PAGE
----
No pictures will appear of this part of our trip because these were not memories I wished to capture.  So my wife and I climbed back into the car to explore the countryside and the many covered bridges for which the county is known.  Our first destination was the small town of Mansfield, a place my family and I have visited countless times over the last half century.  What I remember is a quiet town resembling an old western ghost town.  What I found, however, is a town which has sold itself out to commercialism.  The old mill is still there, as is the covered bridge, but many of the little buildings I recall having once lined the streets have been replaced with little commercial shacks peddling food during the annual Covered Bridge Festival, which concluded a week ago.  The cornfields which in years past surrounded the town are now parking lots.  The little one room jail cell is now an ice cream booth, and the old Boot Hill style cemetery that once sat atop a small hill is no where to be found. 

Again, with sadness I climbed back into the van to begin exploring new territory that was not tainted by prior experience and memories.  We set off on the gravel covered back roads to explore a few of the other covered bridges in the area.  I may have made this trip once with my parents, but it was not burned into my psyche.  Purposely choosing a time after the bridge festival, we did not have to fight traffic or crowds.  Our visits to the bridges were quiet and intimate. It was just what I needed to restore warm feelings toward this western county in our state.  Along the way we watched Amish families working their farms, following behind teams of draft horses.  We flushed a bald eagle who teasingly flew just ahead of us until I retrieved my camera and was prepared to snap a photo.  Then it spiraled higher and higher and drifted off over the fields.  Thankfully, this area had not been spoiled by time or corrupted by commercialism.  And that is what I have tried to capture in the following photos.  So I invite you to travel with me to Parke County and a time gone by.  (And don't forget to click on each photo for a larger view!)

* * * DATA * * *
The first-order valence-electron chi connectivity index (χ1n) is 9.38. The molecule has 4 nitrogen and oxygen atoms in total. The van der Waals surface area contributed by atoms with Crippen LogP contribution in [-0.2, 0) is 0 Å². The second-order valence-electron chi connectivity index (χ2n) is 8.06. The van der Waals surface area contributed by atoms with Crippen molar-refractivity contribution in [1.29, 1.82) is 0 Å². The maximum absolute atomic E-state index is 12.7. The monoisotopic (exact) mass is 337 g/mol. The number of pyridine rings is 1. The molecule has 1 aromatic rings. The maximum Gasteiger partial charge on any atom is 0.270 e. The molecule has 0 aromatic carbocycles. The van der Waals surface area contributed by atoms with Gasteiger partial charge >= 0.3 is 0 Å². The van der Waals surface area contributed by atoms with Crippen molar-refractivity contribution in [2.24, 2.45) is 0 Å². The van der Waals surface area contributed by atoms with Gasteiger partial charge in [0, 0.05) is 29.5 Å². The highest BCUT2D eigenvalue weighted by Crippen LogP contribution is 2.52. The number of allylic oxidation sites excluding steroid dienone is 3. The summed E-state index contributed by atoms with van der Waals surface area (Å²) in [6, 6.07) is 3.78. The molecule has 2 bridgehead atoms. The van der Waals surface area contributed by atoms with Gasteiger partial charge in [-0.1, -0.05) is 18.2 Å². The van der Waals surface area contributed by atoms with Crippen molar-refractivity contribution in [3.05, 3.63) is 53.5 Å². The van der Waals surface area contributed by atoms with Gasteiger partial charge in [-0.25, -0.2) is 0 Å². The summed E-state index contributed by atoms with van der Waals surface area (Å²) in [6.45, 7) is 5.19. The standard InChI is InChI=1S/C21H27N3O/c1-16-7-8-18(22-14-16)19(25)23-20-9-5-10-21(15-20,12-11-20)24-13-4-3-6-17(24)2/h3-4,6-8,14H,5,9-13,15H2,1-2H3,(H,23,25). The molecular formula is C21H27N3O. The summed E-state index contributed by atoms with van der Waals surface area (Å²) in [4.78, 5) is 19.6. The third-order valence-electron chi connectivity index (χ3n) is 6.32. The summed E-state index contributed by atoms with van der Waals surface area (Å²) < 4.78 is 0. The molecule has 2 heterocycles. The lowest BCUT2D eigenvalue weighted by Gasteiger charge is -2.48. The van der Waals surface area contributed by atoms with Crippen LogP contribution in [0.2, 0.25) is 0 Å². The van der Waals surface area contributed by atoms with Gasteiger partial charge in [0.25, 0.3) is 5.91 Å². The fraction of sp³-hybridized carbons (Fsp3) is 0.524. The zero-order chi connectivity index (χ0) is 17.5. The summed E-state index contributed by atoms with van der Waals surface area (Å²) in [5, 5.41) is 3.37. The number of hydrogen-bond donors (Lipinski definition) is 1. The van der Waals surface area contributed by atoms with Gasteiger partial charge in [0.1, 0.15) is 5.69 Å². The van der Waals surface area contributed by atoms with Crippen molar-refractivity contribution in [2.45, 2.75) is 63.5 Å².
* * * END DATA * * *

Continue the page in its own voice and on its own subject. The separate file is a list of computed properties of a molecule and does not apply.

After abandoning the old campground, one of our first stops was the Mansfield Dam.  This is the view from atop the dam, but I prefer the wooded hills and spillway to the view of the lake on the opposite side.  The fall colors are greatly lacking this year.  This would usually be ablaze with oranges, yellows, golds and reds.

The old Mansfield mill is one of the few unchanged structures.  It has gotten a coat of paint, but otherwise, it remains as I remember it
My wife exiting the Mansfield covered bridge.

This is the more unkempt side of the bridge, but in ways I think it adds to the quaintness of the bridge.  The bridge itself was erected in 1867.

I had to jump into a couple of pictures, too.

I think the woodwork inside a covered bridge is just as attractive, if not more attractive, than the exterior of the bridge.

A different angle showing a little more of the roof structure.
The Mansfield bridge from down by the river.

The other part of Mansfield which still exists as I remember it is the bridge itself.  I do recall a period where it was closed to car traffic, but it was shored up many years ago and is once again open.  We left Mansfield and started off on a little gravel country road paralleling the river to find some more bridges.  The first we came to was the Conley's Ford Bridge. 
Younger by nearly half a century than its Mansfield counterpart, the Conley's Ford Bridge is also functional.